By Janice Ruffle
It’s not just the vast community issues that intrigue us writers, it’s Cyprus’ interesting history of prominent characters (several activists) that significantly form part of this rich history.
A close Cypriot friend of mine, Lya, has introduced me to the character and history of Evagoras Pallikarides. Through an enthralling book of poetry written by him, an account of his life as a Cypriot striving for liberty to his own peril is revealed.
The story of Evagoras Pallikarides
Pallikarides was born in Tsada, Paphos district. He studied at the Greek High School of Paphos where, aged 15, he participated in his school’s boycott of the coronation of Queen Elizabeth II in June 1953.
Due to celebrations in honour of Queen Elizabeth II’s coronation, the British raised the Union Jack at all schools throughout Cyprus. Paphos was the only town where celebrations were not held. Why? Pallikarides took down the British flag. He knew full well what the consequences of such an act would be.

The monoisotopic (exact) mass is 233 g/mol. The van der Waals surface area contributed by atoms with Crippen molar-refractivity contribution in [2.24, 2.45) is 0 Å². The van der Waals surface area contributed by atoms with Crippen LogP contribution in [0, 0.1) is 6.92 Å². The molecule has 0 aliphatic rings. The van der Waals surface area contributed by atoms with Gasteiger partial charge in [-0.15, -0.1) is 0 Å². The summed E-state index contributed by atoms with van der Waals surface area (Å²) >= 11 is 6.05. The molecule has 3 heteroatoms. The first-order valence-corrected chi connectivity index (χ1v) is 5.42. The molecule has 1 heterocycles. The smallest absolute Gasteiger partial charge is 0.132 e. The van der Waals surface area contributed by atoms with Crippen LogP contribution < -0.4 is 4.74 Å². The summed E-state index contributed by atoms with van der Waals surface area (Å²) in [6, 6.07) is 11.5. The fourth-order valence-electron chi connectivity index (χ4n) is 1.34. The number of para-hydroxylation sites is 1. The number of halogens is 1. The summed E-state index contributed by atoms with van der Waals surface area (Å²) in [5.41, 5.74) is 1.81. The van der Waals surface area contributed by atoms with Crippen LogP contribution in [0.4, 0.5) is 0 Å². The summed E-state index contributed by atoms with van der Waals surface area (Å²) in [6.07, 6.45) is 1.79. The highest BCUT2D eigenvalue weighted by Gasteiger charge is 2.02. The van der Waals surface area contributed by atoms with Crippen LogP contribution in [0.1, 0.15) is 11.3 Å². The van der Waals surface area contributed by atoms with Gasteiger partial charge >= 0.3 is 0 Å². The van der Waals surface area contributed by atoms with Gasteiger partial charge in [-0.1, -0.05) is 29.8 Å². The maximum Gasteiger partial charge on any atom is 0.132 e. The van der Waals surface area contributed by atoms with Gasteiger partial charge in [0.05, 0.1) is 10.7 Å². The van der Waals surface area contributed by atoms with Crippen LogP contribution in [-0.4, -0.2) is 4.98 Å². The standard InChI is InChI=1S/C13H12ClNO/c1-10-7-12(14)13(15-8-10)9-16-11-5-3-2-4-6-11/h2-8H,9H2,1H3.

But he carried out his act of resistance with other secondary school pupils by forcibly bending, during the night, all British flag-bearing iron posts along the main street entrance to Paphos.
In November 1955, on his way to school, he saw two British soldiers mercilessly beating a friend who had been arrested and tied to an electricity pole. He was refusing to say who had lowered the British flag during the previous night in the grounds of Paphos Hospital. Pallikarides attacked, struck the two British soldiers and, freeing his friend, escaped the scene.
Anticipating imprisonment in the special internment camps set up by the British for mere suspects, he decided to take to the mountains, where he joined one of the many EOKA guerrilla groups that operated throughout Cyprus. Pallikarides was arrested on December 18, 1956, because he was caught red-handed with his guns loaded on a donkey. The police had privately reported that he had murdered a man, considered to be a British collaborator by EOKA, although there was no evidence for this claim of murder.
Speaking during his trial where he was sentenced to death for the possession of a non-working firearm, he said: “I know you will sentence me to death, but whatever I did, I did as a Cypriot who wants his liberty”.
He was sentenced to death by hanging for firearms possession on February 27, 1957. He was hanged on March 14, 1957, at the age of 19.
Pallikarides was buried at the Imprisoned Graves in the Central Prisons of Nicosia.
The question of the lawfulness of his execution remains inconclusive.